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Self-Talk: Developing Your Inner Coach

Image Credit: Nicolas Hoizey

· Inner Work,Reflection

Usually about this time of the year I am focused on intently reflecting and reviewing data. I can feel the urgency to make needed changes from the gaps that I see all around me. All the evidence is there, the change in mood of my students, the dread and excitement that fills the space simultaneously. The “almost got-it" kids and the “I am drowning kids” all look the same to me; they are a reflection of all the things I could have done but have not. In my quest to equip students with the tools that they need and offer relevant feedback, I can never seem to fully recognize my own journey—because in my mind I have not done enough. And, even though I want my kids to know that stumbling and starting again is an essential part of the journey---and indeed normal, mentally, I am not sure that I have lived that truth. I know that getting up from a fight is in my DNA; however, habitually, I do not visualize victory.


In my coaching journey, I transferred the same conditions of success. I was able to see the steps that teachers took towards their goals; I was able to ask questions then step back and wait for the cue to give more. I was able to jog alongside them, cry with them, reflect with them, and create new plans for the minute, the hour, or the year. However, after I had made those plans, in my quite time when no one else was there, I refused to acknowledge the work that I had done. Maybe in doing so, I would falsely validate myself; I would be taking part in something I didn’t truly deserve. I would be resting. I would be receiving and believing that I had done a good thing. It was much easier to take the we and disconnect it from me. After all, there was so much to be done.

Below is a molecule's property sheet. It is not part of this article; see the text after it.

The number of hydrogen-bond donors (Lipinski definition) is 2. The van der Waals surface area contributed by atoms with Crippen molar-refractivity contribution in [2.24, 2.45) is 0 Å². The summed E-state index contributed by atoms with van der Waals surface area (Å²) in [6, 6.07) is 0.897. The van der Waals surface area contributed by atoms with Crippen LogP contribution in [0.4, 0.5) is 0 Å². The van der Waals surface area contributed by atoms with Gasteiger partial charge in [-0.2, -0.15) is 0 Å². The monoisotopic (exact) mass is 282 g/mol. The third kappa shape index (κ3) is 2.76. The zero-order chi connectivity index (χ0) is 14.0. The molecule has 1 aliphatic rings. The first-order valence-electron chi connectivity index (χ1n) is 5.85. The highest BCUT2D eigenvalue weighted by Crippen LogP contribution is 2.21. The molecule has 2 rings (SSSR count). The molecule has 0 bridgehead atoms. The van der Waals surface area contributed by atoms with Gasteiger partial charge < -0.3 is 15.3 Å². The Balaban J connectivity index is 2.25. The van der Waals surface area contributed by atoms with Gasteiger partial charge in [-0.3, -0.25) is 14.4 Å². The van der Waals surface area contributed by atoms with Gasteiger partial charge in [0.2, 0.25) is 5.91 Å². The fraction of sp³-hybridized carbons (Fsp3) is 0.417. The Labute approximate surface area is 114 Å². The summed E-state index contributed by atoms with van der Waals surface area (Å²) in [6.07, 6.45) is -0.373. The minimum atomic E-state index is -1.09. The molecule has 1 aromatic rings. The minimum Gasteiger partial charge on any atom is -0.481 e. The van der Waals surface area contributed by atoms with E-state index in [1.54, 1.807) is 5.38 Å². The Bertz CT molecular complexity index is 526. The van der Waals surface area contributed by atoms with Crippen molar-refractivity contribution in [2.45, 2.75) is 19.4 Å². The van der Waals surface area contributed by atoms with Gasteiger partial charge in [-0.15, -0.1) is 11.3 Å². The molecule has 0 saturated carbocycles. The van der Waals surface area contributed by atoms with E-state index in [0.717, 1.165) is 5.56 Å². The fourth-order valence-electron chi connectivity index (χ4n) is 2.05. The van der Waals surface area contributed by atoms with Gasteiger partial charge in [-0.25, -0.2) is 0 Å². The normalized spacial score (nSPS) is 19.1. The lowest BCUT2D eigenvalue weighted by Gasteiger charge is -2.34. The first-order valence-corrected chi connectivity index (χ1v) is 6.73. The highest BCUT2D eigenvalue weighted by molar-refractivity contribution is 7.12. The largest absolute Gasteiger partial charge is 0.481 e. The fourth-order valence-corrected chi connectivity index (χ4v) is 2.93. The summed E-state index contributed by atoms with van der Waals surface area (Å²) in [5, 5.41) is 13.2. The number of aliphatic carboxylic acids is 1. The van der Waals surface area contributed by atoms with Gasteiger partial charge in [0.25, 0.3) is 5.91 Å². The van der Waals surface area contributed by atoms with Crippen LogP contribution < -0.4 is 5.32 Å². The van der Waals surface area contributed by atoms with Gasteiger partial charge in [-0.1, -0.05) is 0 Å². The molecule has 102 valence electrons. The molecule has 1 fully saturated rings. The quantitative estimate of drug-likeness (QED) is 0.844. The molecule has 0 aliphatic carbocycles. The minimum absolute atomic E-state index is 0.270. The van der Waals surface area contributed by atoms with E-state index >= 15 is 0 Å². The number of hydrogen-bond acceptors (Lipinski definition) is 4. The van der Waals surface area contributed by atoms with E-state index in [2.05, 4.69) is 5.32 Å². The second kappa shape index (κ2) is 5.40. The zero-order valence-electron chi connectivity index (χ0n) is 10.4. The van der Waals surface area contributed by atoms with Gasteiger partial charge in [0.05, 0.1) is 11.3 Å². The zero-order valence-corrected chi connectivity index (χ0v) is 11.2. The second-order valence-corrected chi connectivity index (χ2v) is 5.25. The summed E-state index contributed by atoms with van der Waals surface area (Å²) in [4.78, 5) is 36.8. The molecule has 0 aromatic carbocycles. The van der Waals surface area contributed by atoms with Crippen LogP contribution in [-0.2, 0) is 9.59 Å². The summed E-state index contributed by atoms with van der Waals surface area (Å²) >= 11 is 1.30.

As a form of mental resistance to the “you’re not good enough” syndrome, I have decided that the small victories can be acknowledged. I can write them, I can whisper them, I can do an instant replay and smile. I allow myself to feel the joy of those accomplishments. And, in true Elissa fashion, I continue to reflect and to be critical, but it is not the first and last step. Success is my default because I believe that I am worthy of it. And I know that taking responsibility for my challenges and my stumbles does not erase what I have learned from them, how I have grown from them, and the impact I have been able to make in the lives I have touched.

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